In addition, diversifying your investments is a good way to spread risk and avoid too much exposure to one asset class. This has always been a practical approach to the management of one’s investments, but what about diversification amongst advisors? Take for example Mr. Business Owner. He has been financially successful over the years, investing his money to provide for retirement. Mr. Business Owner decided it was best to use multiple advisors that would compete with each other over investment performance, hoping this would help him grow his assets even faster. This may seem like a sensible approach, but what Mr. Business Owner failed to realize is that his advisors in this example end up working independently of each other, and no one advisor knows what the other is managing. This leads to duplication of investment holdings, higher costs, and more volatility. More importantly, there is no coordinated effort to help Mr. Business Owner reach his original goal of retirement.
This situation is a no-win for both the advisor and the client. A healthier solution is to consolidate your investment accounts with one advisor whom you trust to assess your complete investment picture and help you deploy a strategy that is cost effective, prudent, and comprehensive. Whether it is a SEP-IRA, 401(k), profit sharing plan, a trust, a business retirement plan, or other assets, Sensenig Capital can assist in bringing everything together under one all-inclusive umbrella. We recommend this frequently as it allows for a more thorough review of your investment picture.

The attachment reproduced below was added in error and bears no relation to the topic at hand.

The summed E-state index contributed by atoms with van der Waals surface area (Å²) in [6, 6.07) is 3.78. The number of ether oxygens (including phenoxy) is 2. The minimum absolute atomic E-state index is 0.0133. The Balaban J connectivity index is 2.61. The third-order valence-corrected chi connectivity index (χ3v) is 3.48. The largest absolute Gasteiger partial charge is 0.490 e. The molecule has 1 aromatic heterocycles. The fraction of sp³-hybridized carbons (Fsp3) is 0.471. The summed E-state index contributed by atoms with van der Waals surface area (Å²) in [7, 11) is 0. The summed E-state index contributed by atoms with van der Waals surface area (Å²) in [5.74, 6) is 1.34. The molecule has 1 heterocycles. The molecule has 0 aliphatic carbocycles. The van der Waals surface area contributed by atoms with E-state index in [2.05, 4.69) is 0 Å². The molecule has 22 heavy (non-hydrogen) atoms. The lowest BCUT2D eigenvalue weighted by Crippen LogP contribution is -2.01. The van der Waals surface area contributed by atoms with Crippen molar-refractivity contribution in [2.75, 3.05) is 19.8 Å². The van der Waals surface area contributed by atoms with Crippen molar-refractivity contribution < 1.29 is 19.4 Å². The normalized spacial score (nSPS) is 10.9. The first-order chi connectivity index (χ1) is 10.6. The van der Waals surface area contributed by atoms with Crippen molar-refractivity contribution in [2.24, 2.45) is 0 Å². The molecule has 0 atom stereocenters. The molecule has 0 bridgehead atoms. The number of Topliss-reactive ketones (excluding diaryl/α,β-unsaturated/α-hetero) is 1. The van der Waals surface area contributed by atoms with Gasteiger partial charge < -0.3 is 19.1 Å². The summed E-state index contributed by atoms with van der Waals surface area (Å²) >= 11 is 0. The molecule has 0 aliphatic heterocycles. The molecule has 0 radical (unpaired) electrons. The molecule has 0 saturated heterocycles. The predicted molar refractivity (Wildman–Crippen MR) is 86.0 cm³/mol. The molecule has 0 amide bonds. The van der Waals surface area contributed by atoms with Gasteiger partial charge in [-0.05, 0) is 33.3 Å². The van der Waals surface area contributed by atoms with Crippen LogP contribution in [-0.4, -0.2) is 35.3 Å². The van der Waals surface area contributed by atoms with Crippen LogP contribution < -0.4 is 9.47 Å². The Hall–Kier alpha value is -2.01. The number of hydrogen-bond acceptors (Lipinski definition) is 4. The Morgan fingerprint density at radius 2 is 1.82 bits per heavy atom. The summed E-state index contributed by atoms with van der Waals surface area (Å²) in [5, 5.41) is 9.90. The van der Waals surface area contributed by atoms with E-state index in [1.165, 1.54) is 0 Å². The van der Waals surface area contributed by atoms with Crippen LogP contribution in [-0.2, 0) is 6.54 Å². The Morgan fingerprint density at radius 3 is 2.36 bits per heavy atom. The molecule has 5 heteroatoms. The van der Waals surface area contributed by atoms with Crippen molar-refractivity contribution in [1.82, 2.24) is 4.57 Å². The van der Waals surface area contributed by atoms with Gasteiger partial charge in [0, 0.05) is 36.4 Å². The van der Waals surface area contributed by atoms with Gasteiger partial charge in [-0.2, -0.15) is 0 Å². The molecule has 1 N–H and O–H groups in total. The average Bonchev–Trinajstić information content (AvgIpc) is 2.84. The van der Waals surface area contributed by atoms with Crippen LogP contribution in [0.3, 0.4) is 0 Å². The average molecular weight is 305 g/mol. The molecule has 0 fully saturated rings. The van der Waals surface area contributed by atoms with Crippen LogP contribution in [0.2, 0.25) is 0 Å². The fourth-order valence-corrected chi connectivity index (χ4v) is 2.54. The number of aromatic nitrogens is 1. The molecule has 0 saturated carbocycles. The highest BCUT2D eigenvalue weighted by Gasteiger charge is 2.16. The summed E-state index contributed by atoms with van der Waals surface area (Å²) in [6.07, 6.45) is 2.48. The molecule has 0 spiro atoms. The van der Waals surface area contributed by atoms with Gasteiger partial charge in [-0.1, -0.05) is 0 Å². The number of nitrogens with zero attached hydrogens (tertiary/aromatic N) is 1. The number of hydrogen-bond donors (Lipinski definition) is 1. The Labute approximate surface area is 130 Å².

Benjamin Graham, the mentor to Warren Buffett, drew a clear distinction between speculators and investors in his book The Intelligent Investor. People who use short-term economic news or market timing as an attempt to achieve investment success are described as speculators. Few realize that this approach is almost always futile, not to mention exceedingly risky. Prudent, long-term investors follow a strategy that has stood the test of time and stick to it in both positive and poor market environments.
When formulating the most appropriate strategy, one of the most significant factors to consider is asset allocation. The universally accepted classes of assets used in constructing an investment portfolio are stocks, bonds, and cash. As most people know, each class is associated with its own level of risk and return. Generally speaking, bonds have less risk and more stability than stocks. According to Wharton professor Jeremy Siegel in his book The Future for Investors, on average, bonds have historically provided a return of about 3.5%. Stocks, on average, have historically returned roughly 7%. In addition, cash, which is known for its liquidity and safety, has only returned about 3%, historically. The chart provided here illustrates the historical difference between the returns of each asset class.